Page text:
New Delhi: India and the US negotiators have been making “progress” in trying to resolve the differences in operationalising the landmark civil nuclear deal ahead of President Barack Obama's arrival here on January 25 on a three day visit, which is packed with high-voltage engagements.
Describing the three-day visit as “one of our most important diplomatic engagements in recent times”, Spokesperson in the External Affairs Ministry Syed Akbaruddin said cooperation in key areas of defence, security, counter- terrorism and the situation in India's extended neighbourhood would be among the issues to be discussed between Obama and Prime Minister Narendra Modi.
Asked about the differences between the two sides on the nuclear deal, he said, “Our negotiators are working together in a collaborative manner in London. This is the third time the Contact Group, which was set up by the Prime Minister and the US President, is meeting in last nearly 45 days. One can see the element of effort going in the discussion on the nuclear issue, which is an extremely important issue...”
He said under the nuclear “rubric”, the Group was discussing administrative arrangements, how to actualize India's quest for membership of Nuclear Supplier's Group and also issues related to clarification and understanding of our nuclear liability regime.
“What is being discussed is how within the four walls of our legal framework, our legislation, we can provide assurance to our partners in the US and any concerns that they may have either through their vendors or lawyers that is the discussion that is taking place right now in London,” the Spokesperson said. Significantly, the talks, which started yesterday, have been extended by a day today.
Noting that “progress has been made” during the previous negotiations, the Spokesperson said, India was looking forward to “effectively” work with the US in the “extremely important” nuclear field.
The Indian liability law holds the suppliers directly liable in case of a nuclear accident while countries like France and the US have asked India to follow global norms under which the primary liability is with the operator.
Since all the nuclear power plants in the country are run by the government-owned Nuclear Power Corporation of India Ltd, following international norms will mean the government would have to pay for the damages in case of an accident.
Another contentious clause in the liability law was unlimited liability for which international companies will find it difficult to get insurers.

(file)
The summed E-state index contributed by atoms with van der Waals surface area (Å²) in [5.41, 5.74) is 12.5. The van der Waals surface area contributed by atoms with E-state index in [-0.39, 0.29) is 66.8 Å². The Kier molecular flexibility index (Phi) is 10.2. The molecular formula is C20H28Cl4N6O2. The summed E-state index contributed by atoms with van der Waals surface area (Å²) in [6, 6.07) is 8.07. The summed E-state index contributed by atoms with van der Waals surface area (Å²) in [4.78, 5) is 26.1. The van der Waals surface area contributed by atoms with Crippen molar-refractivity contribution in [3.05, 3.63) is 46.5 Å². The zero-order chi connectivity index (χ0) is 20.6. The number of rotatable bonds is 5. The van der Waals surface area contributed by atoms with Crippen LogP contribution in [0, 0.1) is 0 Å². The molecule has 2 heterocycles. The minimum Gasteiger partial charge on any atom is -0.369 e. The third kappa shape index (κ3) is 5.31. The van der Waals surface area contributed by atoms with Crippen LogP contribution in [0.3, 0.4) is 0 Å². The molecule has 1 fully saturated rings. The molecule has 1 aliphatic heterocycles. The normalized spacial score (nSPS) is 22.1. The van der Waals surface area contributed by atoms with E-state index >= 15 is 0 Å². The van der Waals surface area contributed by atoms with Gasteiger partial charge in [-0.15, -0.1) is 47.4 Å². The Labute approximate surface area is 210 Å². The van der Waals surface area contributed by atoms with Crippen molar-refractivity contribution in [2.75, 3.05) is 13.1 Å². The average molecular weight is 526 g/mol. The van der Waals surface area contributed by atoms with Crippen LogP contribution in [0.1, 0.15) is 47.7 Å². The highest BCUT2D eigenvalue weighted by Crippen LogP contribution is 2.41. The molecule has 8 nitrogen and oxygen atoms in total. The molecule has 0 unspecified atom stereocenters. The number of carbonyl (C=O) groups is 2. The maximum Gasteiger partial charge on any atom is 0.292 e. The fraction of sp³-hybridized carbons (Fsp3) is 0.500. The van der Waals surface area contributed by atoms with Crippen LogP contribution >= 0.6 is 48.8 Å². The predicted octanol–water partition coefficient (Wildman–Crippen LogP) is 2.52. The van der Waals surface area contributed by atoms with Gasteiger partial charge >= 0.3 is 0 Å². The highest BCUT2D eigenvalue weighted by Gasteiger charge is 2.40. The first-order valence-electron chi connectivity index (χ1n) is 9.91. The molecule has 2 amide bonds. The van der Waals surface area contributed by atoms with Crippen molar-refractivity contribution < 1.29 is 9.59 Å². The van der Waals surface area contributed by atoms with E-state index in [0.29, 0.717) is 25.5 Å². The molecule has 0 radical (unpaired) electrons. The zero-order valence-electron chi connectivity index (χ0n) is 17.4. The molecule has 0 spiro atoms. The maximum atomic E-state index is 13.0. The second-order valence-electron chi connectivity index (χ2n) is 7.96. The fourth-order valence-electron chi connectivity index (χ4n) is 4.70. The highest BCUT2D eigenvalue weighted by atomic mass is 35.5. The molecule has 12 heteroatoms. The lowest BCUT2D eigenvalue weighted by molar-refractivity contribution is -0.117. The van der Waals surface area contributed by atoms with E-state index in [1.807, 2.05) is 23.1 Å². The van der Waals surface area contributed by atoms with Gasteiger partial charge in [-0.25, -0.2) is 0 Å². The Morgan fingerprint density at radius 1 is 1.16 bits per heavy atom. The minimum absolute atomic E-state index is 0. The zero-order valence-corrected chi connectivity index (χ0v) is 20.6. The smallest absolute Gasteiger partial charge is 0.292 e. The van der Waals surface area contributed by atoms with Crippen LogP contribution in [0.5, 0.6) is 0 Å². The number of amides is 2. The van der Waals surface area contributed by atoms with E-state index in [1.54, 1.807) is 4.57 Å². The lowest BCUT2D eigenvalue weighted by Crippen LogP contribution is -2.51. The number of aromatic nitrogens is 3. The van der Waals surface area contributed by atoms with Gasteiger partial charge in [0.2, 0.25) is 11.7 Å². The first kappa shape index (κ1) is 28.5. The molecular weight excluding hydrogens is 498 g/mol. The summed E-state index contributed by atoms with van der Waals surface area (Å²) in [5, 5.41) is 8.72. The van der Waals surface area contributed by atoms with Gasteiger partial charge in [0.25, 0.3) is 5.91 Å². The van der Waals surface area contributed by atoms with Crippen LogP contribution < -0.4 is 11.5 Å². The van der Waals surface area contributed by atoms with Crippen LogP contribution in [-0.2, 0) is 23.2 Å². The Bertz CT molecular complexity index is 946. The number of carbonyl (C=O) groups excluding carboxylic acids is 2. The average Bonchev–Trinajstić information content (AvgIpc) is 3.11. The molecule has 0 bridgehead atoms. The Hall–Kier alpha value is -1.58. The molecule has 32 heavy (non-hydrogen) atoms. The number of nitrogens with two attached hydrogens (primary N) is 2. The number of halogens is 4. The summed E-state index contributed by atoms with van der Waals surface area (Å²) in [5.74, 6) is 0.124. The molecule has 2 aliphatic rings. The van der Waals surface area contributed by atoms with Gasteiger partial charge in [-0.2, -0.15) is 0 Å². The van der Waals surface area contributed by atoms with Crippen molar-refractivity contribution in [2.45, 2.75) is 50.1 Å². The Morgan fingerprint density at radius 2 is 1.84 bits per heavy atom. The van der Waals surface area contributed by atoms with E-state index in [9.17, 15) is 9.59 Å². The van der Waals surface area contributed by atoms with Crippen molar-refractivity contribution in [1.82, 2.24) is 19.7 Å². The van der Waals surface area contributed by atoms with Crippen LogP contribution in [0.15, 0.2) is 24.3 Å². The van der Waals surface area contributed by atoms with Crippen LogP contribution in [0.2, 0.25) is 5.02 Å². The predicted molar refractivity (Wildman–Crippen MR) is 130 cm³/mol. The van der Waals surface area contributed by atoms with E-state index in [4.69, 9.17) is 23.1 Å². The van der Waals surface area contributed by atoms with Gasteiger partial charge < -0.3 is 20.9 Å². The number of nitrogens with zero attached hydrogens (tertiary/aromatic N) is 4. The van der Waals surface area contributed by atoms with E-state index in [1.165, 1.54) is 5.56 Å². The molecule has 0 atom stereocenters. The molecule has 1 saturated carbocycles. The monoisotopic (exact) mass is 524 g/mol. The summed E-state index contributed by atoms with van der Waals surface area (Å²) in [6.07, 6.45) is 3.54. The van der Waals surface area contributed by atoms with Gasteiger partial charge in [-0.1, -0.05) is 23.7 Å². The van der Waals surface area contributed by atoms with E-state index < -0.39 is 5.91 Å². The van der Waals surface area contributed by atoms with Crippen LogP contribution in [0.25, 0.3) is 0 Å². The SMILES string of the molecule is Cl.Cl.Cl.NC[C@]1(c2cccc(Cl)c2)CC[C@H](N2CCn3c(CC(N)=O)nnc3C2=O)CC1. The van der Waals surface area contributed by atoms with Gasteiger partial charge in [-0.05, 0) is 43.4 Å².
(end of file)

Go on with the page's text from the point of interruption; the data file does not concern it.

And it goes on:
The two sides are working hard to have “excellent outcomes during the visit of Obama, who will have a tight schedule including talks with Modi, attending Republic Day parade as the Chief Guest, meeting with business leaders, joint radio talk with Modi and a quick visit to Agra to see the iconic Taj Mahal.
Asked about the criticism that Obama's visit was seen as “just to see parade and visit the Taj”, the Spokesperson said, “From our perspective, the US is a key partner for capital, technology, knowledge and skills in our development effort as also potentially important source of clean energy technology and hydrocarbons. It is an important partner in areas like defence technology and counter-terrorism.”
“US is also an important factor in our space security and cyber security and a key interlocutor in adjustments to the global security and economic architecture including reforms of the UN Security Council,” he said and also described it as a partner in the quest for a rule based, open international trading and economic order.
It is an important partner in India's efforts to seek peace and stability in our extended neighbourhood and globally, the Spokesperson added.
Giving details of Obama's schedule, he said apart from talks with Modi, and attending Republic Day function, the US President, along with Modi, will address business leaders and also hold joint radio talk with the Prime Minister.
Obama, who will accompanied by his wife Michelle, will also visit Taj Mahal in Agra before their return from here.
The Spokesperson also noted that there have been nine India-US bilateral dialogues since September and, in addition, there have been eight meetings relating to defense and security in such areas as cyber, border management, counter-improvised explosive devices, defense technology, trade initiatives and global entry programme.
“Also on the economic and commercial fronts, there have been three meetings on matters such as smart cities, financial regulations, etc. In the science and technology sphere, there have been three meetings on diverse subjects, including vaccination programme, scientific research collaboration on monsoon. There have been 10 MOUs signed in areas such as space, renewable energy, skill development and urban development to name a few,” he said.
“Looking ahead, the potential for growth in our relationship is strong,” Akbaruddin asserted.